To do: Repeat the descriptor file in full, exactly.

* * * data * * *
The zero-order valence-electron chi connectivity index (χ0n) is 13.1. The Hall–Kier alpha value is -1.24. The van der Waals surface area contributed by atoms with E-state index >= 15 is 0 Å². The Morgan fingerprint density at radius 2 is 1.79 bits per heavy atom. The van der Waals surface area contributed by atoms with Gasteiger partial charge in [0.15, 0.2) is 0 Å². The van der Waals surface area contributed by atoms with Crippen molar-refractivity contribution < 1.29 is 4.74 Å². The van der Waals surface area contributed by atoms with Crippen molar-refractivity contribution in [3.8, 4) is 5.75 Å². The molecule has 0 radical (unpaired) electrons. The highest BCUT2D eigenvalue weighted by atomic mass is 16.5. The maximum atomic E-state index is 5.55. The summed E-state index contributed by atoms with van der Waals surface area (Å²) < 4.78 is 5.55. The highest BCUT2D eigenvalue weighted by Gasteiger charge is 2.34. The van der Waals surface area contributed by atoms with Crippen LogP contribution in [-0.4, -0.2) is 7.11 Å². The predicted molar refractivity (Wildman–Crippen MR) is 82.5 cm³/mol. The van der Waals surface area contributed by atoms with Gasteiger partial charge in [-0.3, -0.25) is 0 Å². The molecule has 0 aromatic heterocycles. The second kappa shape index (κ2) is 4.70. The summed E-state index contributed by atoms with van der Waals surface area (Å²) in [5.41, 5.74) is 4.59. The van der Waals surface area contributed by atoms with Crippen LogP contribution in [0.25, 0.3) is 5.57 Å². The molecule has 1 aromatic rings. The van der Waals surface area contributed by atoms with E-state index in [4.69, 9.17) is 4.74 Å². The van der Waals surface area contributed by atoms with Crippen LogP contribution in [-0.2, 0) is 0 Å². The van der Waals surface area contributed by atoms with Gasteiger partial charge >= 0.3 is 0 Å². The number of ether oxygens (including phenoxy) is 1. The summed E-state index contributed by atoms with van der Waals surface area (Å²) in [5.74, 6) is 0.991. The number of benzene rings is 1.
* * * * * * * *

The zero-order valence-electron chi connectivity index (χ0n) is 13.1. The Hall–Kier alpha value is -1.24. The van der Waals surface area contributed by atoms with E-state index >= 15 is 0 Å². The Morgan fingerprint density at radius 2 is 1.79 bits per heavy atom. The van der Waals surface area contributed by atoms with Gasteiger partial charge in [0.15, 0.2) is 0 Å². The van der Waals surface area contributed by atoms with Crippen molar-refractivity contribution < 1.29 is 4.74 Å². The van der Waals surface area contributed by atoms with Crippen molar-refractivity contribution in [3.8, 4) is 5.75 Å². The molecule has 0 radical (unpaired) electrons. The highest BCUT2D eigenvalue weighted by atomic mass is 16.5. The maximum atomic E-state index is 5.55. The summed E-state index contributed by atoms with van der Waals surface area (Å²) < 4.78 is 5.55. The highest BCUT2D eigenvalue weighted by Gasteiger charge is 2.34. The van der Waals surface area contributed by atoms with Crippen LogP contribution in [-0.4, -0.2) is 7.11 Å². The predicted molar refractivity (Wildman–Crippen MR) is 82.5 cm³/mol. The van der Waals surface area contributed by atoms with Gasteiger partial charge in [-0.3, -0.25) is 0 Å². The molecule has 0 aromatic heterocycles. The second kappa shape index (κ2) is 4.70. The summed E-state index contributed by atoms with van der Waals surface area (Å²) in [5.41, 5.74) is 4.59. The van der Waals surface area contributed by atoms with Crippen LogP contribution in [0.25, 0.3) is 5.57 Å². The molecule has 1 aromatic rings. The van der Waals surface area contributed by atoms with E-state index in [4.69, 9.17) is 4.74 Å². The van der Waals surface area contributed by atoms with Crippen LogP contribution in [-0.2, 0) is 0 Å². The van der Waals surface area contributed by atoms with Gasteiger partial charge >= 0.3 is 0 Å². The number of ether oxygens (including phenoxy) is 1. The summed E-state index contributed by atoms with van der Waals surface area (Å²) in [5.74, 6) is 0.991. The number of benzene rings is 1.